Triad jobless rate drops to 8.3 percent in August

The return of public-school teachers to the classroom, along with a bump in health services and retail jobs, led to a nearly 1 percentage point drop in the Triad’s jobless rate to 8.3 percent during August, the N.C. Commerce Department reported Wednesday.

The rate was 9.9 percent in August 2012.

A combined 6,500 government jobs were gained in the Winston-Salem and Greensboro-High Point metropolitan statistical areas during the month. Teachers are listed as unemployed by the state agency once their school-year contract ends and are listed as re-employed when the new contract year begins.

The jobless rate for the Winston-Salem MSA dropped to 7.7 percent in August compared with 8.6 percent in July and 9.3 percent in August 2012.

“Year-over-year change is the most meaningful statistic to look at, and both Triad metro areas had a 1.6 percentage point drop in the jobless rate,” said Michael Walden, an economics professor at N.C. State University.

The MSA is comprised of Davie, Forsyth, Stokes and Yadkin counties. Davidson County was grafted into the MSA earlier this year by the federal government, but its employment data has not been inserted yet into the MSA.

The jobless rate for Forsyth fell to 7.8 percent from 8.8 percent in July and from 9.5 percent in August 2012.

Excluding government jobs, there was a net gain of 1,200 private-sector jobs in the Winston-Salem MSA. The biggest net gain was 600 jobs in education and health services; 500 in trade, transportation and utilities; and 200 each in leisure and hospitality, and professional and business services.

The biggest losses were 100 each in financial activities and in manufacturing.

The Greensboro-High Point MSA of Guilford, Randolph and Rockingham counties had a net gain of 3,900 government jobs and 2,000 private-sector jobs. It had a net gain of 2,300 jobs in the professional and business services and 900 in education and health services, along with a loss of 500 jobs each in trade, transportation and utilities, and in leisure and hospitality.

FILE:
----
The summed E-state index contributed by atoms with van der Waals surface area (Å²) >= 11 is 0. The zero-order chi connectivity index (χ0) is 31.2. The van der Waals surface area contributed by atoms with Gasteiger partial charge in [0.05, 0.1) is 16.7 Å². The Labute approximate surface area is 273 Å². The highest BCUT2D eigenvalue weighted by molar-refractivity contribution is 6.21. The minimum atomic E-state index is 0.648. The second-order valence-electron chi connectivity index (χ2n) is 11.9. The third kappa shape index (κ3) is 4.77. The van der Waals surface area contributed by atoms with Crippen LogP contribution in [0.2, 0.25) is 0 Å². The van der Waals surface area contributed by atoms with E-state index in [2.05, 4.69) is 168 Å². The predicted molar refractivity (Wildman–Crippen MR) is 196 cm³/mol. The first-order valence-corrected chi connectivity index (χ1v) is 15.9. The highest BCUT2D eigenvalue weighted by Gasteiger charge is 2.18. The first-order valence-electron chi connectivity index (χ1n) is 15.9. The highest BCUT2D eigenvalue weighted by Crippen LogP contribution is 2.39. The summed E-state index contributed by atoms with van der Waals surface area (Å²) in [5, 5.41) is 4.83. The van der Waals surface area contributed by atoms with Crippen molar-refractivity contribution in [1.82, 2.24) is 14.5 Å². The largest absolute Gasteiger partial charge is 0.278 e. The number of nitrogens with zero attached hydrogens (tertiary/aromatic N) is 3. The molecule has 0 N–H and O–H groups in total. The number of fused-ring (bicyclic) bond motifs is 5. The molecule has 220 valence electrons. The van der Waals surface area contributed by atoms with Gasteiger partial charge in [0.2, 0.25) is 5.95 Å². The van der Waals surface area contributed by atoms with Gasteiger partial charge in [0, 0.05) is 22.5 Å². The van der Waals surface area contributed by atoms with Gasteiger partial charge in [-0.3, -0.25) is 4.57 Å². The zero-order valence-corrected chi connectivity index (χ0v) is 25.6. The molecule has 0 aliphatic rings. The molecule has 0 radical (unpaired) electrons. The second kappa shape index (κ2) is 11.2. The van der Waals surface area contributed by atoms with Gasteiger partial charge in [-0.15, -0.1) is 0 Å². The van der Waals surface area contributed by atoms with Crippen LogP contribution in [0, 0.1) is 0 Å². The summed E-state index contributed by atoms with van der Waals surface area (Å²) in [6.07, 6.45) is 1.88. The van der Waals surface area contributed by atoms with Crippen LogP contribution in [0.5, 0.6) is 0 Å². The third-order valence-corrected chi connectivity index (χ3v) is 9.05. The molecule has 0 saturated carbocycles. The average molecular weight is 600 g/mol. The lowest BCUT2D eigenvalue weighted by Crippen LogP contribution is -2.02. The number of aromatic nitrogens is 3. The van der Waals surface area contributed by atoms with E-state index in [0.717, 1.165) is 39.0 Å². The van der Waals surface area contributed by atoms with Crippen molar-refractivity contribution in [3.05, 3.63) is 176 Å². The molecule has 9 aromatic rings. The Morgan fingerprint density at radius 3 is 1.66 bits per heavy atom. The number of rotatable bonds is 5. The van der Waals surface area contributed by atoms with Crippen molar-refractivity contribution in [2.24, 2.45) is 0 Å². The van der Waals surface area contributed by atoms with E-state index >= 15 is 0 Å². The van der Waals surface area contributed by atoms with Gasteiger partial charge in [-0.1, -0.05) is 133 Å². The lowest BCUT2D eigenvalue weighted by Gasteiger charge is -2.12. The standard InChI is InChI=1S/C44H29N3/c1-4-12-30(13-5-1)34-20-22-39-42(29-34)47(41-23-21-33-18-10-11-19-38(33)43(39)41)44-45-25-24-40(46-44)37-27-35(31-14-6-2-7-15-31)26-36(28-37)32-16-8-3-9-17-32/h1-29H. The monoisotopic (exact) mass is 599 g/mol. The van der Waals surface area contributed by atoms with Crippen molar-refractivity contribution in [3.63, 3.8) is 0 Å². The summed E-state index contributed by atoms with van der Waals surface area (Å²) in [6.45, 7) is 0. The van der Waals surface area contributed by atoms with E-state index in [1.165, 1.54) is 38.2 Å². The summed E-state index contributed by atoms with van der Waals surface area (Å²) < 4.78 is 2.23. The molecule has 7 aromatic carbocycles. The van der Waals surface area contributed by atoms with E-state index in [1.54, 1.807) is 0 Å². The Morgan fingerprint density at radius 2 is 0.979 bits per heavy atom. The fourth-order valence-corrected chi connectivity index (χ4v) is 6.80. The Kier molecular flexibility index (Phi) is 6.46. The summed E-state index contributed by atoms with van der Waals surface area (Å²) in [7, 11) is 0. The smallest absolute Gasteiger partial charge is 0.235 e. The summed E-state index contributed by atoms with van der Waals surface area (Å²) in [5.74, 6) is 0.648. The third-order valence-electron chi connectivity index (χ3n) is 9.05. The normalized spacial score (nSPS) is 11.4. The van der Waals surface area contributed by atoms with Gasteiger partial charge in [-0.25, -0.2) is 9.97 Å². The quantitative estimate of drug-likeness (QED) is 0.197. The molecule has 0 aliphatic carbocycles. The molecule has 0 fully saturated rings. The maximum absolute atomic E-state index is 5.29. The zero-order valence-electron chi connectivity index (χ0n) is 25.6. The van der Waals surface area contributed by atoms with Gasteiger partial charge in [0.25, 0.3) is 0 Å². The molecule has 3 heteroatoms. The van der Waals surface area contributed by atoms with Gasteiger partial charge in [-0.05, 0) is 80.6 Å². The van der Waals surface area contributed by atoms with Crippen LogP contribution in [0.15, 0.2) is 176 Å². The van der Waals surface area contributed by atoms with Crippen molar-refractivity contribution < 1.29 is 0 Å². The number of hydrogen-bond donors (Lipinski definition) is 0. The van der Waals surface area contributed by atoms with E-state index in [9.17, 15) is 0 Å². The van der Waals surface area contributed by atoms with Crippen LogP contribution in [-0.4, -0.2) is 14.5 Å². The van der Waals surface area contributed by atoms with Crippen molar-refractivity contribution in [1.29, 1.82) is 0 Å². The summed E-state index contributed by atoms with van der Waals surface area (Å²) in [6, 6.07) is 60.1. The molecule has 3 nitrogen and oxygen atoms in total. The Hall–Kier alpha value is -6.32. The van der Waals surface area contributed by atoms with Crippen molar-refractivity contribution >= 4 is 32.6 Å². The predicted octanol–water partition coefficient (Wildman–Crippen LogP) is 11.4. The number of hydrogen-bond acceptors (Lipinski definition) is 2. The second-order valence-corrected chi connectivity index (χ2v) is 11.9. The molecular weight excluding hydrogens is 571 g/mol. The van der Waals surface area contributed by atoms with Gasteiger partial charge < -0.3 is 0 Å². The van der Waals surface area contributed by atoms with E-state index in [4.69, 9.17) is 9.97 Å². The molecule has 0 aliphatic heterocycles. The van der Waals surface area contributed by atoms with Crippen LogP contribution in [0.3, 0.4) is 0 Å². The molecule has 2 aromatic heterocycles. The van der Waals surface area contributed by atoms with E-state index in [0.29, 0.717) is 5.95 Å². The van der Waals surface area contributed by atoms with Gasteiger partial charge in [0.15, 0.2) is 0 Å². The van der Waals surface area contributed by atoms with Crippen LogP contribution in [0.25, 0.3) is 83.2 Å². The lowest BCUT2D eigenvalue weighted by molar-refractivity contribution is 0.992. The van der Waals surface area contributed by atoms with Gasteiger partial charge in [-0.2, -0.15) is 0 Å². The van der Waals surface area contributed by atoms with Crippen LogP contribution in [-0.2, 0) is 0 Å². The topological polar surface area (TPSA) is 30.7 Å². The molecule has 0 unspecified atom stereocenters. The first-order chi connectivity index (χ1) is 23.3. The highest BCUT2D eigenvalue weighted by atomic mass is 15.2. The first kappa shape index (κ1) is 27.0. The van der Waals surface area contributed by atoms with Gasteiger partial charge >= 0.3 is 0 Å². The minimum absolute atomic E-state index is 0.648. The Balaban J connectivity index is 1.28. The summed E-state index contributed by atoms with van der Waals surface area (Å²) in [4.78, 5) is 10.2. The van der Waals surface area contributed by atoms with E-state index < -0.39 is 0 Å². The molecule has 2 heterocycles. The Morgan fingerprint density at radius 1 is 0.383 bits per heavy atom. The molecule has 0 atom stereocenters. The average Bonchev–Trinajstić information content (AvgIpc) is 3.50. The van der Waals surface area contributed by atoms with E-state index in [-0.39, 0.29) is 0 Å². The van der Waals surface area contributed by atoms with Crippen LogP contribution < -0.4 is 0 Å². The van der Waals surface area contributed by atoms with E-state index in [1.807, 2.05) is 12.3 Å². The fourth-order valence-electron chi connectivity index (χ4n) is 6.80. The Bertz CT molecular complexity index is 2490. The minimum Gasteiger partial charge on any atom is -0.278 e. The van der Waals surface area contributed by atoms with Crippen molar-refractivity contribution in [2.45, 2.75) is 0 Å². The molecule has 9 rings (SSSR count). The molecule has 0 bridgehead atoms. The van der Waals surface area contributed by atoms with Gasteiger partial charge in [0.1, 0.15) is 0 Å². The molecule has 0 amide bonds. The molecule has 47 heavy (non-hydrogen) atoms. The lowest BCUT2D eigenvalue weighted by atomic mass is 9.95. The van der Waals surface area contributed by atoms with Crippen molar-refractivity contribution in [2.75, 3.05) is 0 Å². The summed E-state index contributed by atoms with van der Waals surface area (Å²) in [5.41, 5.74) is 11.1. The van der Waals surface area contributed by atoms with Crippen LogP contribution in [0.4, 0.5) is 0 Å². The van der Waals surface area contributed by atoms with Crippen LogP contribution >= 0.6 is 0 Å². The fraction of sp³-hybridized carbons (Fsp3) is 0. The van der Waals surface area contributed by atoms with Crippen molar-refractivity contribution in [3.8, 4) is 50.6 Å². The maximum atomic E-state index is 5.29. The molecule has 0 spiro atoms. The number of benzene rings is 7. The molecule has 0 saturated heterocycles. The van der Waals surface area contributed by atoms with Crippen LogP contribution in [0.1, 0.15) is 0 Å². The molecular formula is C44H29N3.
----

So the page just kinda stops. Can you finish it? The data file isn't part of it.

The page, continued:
Rockingham County has the biggest decline in its jobless rate during August, going from 10.3 percent to 9.2 percent. All 14 counties in the Triad and Northwest North Carolina experienced a decrease.

The traditional jobless rate does not include several categories of people, including those who have stopped looking for work, are retired, are underemployed for their skills, are able to work full time but can get only part-time work, or are receiving severance packages after the elimination of a job. Nor does it include those who have exhausted their state and federal unemployment benefits.

A rate from the U.S. Bureau of Labor Statistics, the U6 index, includes those people. The latest update for North Carolina found 15.6 percent of adults without jobs as of June 30, compared with 13.7 percent nationally on Aug. 31.

It is the second month to reflect the reduction in state unemployment insurance benefits that took effect July 1.

Economists say it may take several months to determine whether the reduced jobless benefits — in weekly amount and number of weeks — and the promise of a quicker reduction of a $1.99 billion debt to the federal government will spur employers, particularly small businesses, to increase hiring.

At least 65,000 North Carolinians, including about 12,000 in the Triad and Northwest North Carolina, lost their federal extended UI benefits. Another 100,000 North Carolinians who would have become eligible for the benefits from July 1 until Dec. 31 also are affected, according to N.C. Justice Center data.

Legislators disqualified the state from federal extended benefits because they chose to alter North Carolina’s UI standards. As a result, North Carolina is the only state that has lost its federal extended benefits.

“Research shows a very, very modest incentive for such folks to accelerate their job search and perhaps accept jobs they wouldn’t have except for the cut in jobless benefits,” Walden said.



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